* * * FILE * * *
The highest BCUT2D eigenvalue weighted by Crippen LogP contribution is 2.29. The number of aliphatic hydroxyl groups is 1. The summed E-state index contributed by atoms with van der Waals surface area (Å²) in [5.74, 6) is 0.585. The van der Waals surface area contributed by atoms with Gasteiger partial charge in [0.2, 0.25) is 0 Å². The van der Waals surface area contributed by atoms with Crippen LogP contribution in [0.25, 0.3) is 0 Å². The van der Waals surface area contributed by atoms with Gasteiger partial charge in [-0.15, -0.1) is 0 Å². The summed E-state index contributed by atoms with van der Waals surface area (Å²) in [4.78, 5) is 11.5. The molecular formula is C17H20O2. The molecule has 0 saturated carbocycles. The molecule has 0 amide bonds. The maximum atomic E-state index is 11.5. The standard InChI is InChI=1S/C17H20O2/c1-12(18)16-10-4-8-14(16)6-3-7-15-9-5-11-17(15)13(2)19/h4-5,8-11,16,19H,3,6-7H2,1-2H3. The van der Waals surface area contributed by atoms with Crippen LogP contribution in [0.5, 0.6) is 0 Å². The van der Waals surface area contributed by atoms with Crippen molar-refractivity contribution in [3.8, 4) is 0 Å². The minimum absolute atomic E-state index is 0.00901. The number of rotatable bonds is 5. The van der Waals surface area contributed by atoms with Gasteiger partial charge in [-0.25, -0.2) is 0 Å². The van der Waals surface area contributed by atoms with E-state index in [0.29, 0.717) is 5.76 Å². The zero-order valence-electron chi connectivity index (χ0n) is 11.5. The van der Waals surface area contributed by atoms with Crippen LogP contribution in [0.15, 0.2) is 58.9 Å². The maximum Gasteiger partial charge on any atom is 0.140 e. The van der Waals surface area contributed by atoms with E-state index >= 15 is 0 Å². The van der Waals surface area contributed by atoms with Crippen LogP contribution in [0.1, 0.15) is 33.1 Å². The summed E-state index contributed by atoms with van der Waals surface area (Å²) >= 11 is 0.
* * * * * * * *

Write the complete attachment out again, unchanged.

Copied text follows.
The highest BCUT2D eigenvalue weighted by Crippen LogP contribution is 2.29. The number of aliphatic hydroxyl groups is 1. The summed E-state index contributed by atoms with van der Waals surface area (Å²) in [5.74, 6) is 0.585. The van der Waals surface area contributed by atoms with Gasteiger partial charge in [0.2, 0.25) is 0 Å². The van der Waals surface area contributed by atoms with Crippen LogP contribution in [0.25, 0.3) is 0 Å². The van der Waals surface area contributed by atoms with Gasteiger partial charge in [-0.15, -0.1) is 0 Å². The summed E-state index contributed by atoms with van der Waals surface area (Å²) in [4.78, 5) is 11.5. The molecular formula is C17H20O2. The molecule has 0 saturated carbocycles. The molecule has 0 amide bonds. The maximum atomic E-state index is 11.5. The standard InChI is InChI=1S/C17H20O2/c1-12(18)16-10-4-8-14(16)6-3-7-15-9-5-11-17(15)13(2)19/h4-5,8-11,16,19H,3,6-7H2,1-2H3. The van der Waals surface area contributed by atoms with Crippen LogP contribution in [0.5, 0.6) is 0 Å². The van der Waals surface area contributed by atoms with Crippen molar-refractivity contribution in [3.8, 4) is 0 Å². The minimum absolute atomic E-state index is 0.00901. The number of rotatable bonds is 5. The van der Waals surface area contributed by atoms with Gasteiger partial charge in [-0.25, -0.2) is 0 Å². The van der Waals surface area contributed by atoms with E-state index in [0.29, 0.717) is 5.76 Å². The zero-order valence-electron chi connectivity index (χ0n) is 11.5. The van der Waals surface area contributed by atoms with Crippen LogP contribution in [0.15, 0.2) is 58.9 Å². The maximum Gasteiger partial charge on any atom is 0.140 e. The van der Waals surface area contributed by atoms with E-state index >= 15 is 0 Å². The van der Waals surface area contributed by atoms with Crippen LogP contribution in [0.1, 0.15) is 33.1 Å². The summed E-state index contributed by atoms with van der Waals surface area (Å²) >= 11 is 0.